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Lesson 7 Specifying the shell in a script />
Objective Using #! on the first line of a script.

Specifying Shell in Script

  1. Is there a difference between a notation and a command?
  2. Is #! Also a command?
  3. Should we define or gloss the word notation in the text?
Eliminate the word notation so there will not be confusion here.
To indicate the shell for which a script is written, use the following on the first line of your script:
#! /bin/sh

The #! must be the first two characters in your file, followed by the program name
Am I right in thinking that bin/sh is more than just the shell name?
It is the path, right? (because of the bin?) please explain.
of the shell to be used.

How #! works

When you run the script, the shell looks for #! on the first line. After finding it, your script runs using the indicated shell
Does that mean it first starts the shell? Or does it not have to start a shell in order torun a script with it?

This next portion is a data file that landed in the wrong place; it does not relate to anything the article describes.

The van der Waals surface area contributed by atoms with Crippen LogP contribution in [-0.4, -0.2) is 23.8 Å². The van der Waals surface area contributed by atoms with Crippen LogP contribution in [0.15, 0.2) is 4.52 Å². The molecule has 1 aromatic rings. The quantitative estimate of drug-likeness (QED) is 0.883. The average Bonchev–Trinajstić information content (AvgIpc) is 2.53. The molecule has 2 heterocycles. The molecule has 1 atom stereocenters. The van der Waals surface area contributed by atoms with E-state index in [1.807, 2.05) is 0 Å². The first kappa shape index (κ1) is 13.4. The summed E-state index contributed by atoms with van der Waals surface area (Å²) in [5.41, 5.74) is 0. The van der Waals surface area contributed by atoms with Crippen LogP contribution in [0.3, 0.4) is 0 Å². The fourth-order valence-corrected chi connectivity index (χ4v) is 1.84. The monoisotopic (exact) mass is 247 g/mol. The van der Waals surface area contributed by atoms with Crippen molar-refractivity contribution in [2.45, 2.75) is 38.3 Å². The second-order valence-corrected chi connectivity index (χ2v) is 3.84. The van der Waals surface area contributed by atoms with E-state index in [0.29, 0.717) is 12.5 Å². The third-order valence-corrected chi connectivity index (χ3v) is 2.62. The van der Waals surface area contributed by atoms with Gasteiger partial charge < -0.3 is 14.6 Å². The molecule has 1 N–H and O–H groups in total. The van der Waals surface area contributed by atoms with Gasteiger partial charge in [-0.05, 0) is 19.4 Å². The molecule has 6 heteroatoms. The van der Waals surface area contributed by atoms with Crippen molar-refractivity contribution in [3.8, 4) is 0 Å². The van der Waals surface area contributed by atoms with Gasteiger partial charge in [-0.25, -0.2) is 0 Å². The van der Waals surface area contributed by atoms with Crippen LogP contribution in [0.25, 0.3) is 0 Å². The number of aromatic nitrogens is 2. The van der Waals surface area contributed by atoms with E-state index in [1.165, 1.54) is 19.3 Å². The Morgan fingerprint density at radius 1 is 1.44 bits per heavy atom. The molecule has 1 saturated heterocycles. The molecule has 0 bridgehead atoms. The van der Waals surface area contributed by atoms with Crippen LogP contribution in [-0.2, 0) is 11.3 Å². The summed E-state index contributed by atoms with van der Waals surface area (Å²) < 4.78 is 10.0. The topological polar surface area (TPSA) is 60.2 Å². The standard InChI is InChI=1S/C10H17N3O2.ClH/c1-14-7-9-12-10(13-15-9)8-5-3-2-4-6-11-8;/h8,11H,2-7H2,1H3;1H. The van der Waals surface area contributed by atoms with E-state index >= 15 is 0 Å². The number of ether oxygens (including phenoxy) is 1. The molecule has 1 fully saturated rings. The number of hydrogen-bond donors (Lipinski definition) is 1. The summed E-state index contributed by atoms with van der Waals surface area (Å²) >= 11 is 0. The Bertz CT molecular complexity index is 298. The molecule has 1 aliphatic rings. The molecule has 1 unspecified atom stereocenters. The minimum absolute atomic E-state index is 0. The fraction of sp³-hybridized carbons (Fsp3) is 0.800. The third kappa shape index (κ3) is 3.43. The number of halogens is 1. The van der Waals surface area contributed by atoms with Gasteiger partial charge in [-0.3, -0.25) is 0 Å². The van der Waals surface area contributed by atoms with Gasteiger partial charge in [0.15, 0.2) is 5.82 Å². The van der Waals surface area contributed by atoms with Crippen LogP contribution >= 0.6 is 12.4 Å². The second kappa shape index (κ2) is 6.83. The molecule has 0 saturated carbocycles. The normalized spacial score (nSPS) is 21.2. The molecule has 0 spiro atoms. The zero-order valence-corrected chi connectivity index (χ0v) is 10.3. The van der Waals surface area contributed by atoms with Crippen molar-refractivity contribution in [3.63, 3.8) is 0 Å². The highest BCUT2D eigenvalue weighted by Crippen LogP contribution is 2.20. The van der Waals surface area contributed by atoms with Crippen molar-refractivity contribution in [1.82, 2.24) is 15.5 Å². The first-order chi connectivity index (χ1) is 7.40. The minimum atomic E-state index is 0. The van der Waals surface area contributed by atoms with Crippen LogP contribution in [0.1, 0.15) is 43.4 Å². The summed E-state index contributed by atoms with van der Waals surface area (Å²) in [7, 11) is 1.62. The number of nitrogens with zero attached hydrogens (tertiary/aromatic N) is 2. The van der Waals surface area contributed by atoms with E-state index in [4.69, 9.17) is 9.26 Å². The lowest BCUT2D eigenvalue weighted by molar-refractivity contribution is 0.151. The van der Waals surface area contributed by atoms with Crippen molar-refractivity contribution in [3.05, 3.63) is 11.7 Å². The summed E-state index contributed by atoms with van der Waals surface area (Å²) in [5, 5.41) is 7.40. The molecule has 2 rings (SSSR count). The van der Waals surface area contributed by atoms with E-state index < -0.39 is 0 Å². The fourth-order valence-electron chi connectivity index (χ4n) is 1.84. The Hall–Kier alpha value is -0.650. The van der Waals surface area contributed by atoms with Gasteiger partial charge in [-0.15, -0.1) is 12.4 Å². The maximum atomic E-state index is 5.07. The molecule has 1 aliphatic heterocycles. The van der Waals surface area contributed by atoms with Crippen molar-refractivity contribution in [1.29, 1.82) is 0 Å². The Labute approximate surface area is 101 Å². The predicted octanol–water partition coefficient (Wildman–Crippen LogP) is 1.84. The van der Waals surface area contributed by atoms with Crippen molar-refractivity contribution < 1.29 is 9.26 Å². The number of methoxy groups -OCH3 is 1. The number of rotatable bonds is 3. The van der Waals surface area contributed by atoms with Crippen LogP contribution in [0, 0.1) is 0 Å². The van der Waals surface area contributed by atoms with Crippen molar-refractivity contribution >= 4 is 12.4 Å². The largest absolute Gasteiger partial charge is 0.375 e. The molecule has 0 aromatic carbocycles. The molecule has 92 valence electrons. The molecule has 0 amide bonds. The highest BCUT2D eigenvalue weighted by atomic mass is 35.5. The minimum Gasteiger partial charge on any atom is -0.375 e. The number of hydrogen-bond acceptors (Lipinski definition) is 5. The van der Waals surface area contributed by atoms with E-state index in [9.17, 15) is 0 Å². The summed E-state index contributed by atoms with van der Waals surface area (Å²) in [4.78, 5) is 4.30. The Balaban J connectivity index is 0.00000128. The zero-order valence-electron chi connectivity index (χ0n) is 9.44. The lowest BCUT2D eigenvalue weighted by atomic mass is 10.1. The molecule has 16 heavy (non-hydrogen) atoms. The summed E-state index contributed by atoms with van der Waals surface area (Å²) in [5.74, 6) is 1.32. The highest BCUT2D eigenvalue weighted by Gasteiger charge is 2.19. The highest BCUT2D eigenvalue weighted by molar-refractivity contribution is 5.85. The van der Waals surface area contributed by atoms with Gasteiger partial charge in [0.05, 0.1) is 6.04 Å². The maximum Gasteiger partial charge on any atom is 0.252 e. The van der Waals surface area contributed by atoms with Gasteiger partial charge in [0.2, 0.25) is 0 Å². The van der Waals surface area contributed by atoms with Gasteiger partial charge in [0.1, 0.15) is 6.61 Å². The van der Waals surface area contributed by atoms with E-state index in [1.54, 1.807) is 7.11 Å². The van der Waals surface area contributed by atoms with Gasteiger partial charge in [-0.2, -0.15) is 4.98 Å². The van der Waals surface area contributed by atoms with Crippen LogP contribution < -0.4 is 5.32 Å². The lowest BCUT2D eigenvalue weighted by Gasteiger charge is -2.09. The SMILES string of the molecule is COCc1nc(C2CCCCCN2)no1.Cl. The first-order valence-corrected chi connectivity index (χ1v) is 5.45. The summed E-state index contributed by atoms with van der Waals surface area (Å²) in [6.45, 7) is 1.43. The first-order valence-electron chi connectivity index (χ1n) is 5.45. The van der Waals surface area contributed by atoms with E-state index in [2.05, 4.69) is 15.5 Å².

I purposely did not explain this in detail because it gets involved. It will not matter to someone writing a script – they just need to know that the shell is indicated on the #! Line. Using #! on the first line of your script ensures that your script will run using the correct shell. If this line is not inserted at the top of your script, then your shell might assume you are using Bourne, Korn, or C shell without any consistency. It is better to know which shell your script will be run under by including the #! on the first line.

Technique number one only

Of the three techniques listed in the previous lesson, only technique number one (typing the script name in on the command line) reads the first line of the file to check for the #!. The other two techniques see the #! line as a commentany particular reason that this happens, or is that totally irrelevant? Just theway the techniques work.

Three ways to run a Shell Script

Technique number Command permissions Subprocess created?
1 Myscript r-x Yes:runs as a child process of the current shell
2 /bin/sh myscript r-- Yes:runs as a child process of the current shell
3 . myscript r-- No:runs inside the current shell

How do I run .sh files?

Give execute permission to your script:
chmod +x /path/to/

To run your script:

Since . refers to the current directory: if is in the current directory, you can simplify this to:

The next lesson looks at the shell PATH variable.

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